All involving a tight integration of sensing systems, analog electronics, embedded systems concepts, and physiology-driven data analytics. Our philosophy is to work collaboratively and efficiently, with the ultimate objective of improving human health and performance for older Americans, patients, athletes, soldiers, and children alike. Below is a summary of each of these application areas, with some exciting activities that we are currently pursuing in our lab.
Non-Invasive Neuromodulation of Stress
With the advent of FDA approved non-invasive neuromodulation devices, there is a compelling need for quantifying the physiological effects of these devices in humans for eventual use in novel therapies. Our lab, in particular, has successfully identified downstream cardiovascular biomarkers that can quantify the effects of non-invasive vagus nerve stimulation (nVNS) on human physiology. With the goal of applying nVNS in a closed-loop system to modulate sympathetic responses to psychological stress in individuals with central nervous system disorders such as post-traumatic stress disorder (PTSD), our most recent work furthers the characterization of these cardiovascular responses in continuous-time.
Unobtrusive Cardiovascular Monitoring
The ballistocardiogram (BCG) signal is a non-invasive measurement of the reaction forces of the body to cardiac ejection of blood into the vasculature, and the movement of the blood through the vascular tree. One area of our research focuses on BCG signals: how to measure BCG signals using wearable technology, how to interpret BCG signals to assess cardiovascular health parameters such as cardiac output or blood pressure, and how to use BCG technology to improve home management of chronic disorders such as heart failure. The figure below shows some of our prior work in BCG measurement and analysis where we demonstrated high quality BCG acquisition using a modified home weighing scale.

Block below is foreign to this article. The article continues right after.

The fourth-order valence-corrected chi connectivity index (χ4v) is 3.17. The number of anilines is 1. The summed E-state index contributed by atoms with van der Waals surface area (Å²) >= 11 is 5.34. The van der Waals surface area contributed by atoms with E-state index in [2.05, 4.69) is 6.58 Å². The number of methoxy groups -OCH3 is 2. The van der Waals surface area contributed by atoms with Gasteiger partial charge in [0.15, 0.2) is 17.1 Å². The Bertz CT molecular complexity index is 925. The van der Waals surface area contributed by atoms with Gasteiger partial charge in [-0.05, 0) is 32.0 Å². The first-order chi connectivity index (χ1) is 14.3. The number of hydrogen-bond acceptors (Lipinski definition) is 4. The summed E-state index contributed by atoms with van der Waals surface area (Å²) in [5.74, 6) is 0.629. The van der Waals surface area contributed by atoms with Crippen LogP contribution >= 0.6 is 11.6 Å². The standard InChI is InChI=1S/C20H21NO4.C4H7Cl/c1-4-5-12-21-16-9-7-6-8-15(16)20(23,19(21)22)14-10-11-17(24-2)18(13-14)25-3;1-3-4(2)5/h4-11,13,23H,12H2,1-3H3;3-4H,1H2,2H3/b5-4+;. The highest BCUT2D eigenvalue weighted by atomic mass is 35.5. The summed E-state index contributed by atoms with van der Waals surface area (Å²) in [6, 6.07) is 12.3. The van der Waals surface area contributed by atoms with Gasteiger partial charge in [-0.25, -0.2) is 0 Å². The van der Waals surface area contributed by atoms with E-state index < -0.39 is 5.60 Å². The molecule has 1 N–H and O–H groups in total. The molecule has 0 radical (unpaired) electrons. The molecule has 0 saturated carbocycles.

Our lab has several efforts focused on developing solutions for advancing the state-of-the-art in on-body sensing of biomechanical parameters. As part of a DARPA-funded effort, we are researching how a combination of acoustical emissions from the joint – measured by wearable miniature microphones – and vector electrical bioimpedance (EBI) can quantify joint health status for athletes following musculoskeletal injury during rehabilitation. The figure below shows some of the results based on the EBI measurements. We are also collaborating with the Georgia Tech Clinical Biomechanics Laboratory in Applied Physiology in a project aimed at developing an instrumented ankle foot orthosis for optimizing walking.
We are especially enthusiastic about projects that can leverage recent advances in miniaturized sensors and embedded computing to impact pediatric patient safety and quality of life. We are working on projects along these lines in collaboration with physicians at Emory University and Children’s Healthcare of Atlanta (CHOA). These projects are funded by the Georgia Tech / CHOA partnership through seed grants, and are at an early and exciting stage of development. For more information, contact Prof. Inan.